Some contributions of Benigno "Ninoy" Aquino Jr. include his reporting on the Korean War at age 17, his appointment to mayor at age 22 and his tireless opposition to corrupt Filipino President Ferdinand Marcos between 1966 and his death in 1983. In 1967, he also became the youngest senator in the history of the Philippines.
Perhaps his most enduring contribution to the political landscape of the Philippines, however, came after his assassination. Almost immediately upon his return from the United States in 1983, Aquino was shot dead at an airport in Manila, sparking outrage among the Filipino people and precipitating a profound loss of public trust in Marcos.
Although an independent inquiry publicly revealed that General Fabian Ver (Marcos's cousin) was behind the murder, Ver was acquitted of the crime and permitted to retain his position as the regime's military chief of staff. Marcos himself was not implicated in the assassination, but had irrevocably lost the trust of the Philippine people.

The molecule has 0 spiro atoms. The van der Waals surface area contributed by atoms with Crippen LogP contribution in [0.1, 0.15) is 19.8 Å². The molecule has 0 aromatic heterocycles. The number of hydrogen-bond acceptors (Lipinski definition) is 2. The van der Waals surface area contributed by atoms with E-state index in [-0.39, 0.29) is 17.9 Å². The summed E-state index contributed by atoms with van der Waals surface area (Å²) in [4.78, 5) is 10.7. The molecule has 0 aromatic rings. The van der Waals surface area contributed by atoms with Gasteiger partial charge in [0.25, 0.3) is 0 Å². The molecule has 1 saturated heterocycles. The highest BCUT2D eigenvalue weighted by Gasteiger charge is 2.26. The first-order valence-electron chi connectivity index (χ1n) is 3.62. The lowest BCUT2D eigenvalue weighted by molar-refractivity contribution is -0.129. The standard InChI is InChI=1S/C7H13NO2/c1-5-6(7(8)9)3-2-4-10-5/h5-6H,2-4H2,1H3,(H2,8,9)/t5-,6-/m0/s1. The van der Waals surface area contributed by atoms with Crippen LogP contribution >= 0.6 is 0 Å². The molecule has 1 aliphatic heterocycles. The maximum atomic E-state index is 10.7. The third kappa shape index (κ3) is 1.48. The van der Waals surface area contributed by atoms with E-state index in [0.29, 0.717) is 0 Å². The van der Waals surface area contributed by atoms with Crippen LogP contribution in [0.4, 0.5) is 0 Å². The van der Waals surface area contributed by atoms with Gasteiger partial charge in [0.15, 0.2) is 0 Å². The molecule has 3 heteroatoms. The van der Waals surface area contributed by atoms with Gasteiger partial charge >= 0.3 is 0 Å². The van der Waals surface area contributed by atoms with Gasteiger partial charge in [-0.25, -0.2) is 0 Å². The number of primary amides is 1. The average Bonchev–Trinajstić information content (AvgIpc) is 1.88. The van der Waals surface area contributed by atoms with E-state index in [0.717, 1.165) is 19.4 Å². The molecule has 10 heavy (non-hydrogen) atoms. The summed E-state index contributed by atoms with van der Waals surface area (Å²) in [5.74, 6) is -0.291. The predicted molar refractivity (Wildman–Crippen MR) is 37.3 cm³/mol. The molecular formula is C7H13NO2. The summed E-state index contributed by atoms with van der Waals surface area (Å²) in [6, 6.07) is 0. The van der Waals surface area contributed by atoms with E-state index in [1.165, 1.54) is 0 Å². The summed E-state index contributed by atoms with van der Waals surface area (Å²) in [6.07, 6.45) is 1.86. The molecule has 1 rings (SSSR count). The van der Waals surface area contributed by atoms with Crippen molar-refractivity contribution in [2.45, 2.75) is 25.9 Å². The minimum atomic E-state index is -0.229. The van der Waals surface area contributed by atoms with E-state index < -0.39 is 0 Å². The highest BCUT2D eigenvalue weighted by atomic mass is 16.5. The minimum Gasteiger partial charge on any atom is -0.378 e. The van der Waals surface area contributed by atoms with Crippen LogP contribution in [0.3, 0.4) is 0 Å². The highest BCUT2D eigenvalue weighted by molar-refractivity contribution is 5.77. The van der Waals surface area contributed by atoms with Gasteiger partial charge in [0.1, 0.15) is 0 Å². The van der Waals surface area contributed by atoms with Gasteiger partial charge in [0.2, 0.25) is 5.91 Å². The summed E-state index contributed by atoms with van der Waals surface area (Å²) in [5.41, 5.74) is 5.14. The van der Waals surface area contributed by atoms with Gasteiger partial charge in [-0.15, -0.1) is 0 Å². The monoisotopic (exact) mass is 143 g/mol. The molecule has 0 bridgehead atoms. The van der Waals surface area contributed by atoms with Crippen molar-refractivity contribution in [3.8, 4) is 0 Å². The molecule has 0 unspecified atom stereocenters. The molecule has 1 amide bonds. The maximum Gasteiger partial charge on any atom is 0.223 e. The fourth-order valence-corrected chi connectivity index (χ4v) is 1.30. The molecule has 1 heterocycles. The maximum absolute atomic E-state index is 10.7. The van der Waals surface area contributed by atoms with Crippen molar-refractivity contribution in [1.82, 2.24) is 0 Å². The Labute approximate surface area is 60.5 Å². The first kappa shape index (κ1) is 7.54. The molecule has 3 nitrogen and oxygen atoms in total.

As a result, public demand grew for his replacement and in 1986 Corazon Aquino (Benigno's wife) was elected president, effectively ending the Marcos regime and initiating a new line of democratic leaders in the Philippines.
Continuing his parents' legacy of political fairness and government transparency, President Benigno Aquino III made headlines in 2014 for backing the "Anti-Dynasty Bill" to limit any one family from dominating his country's politics.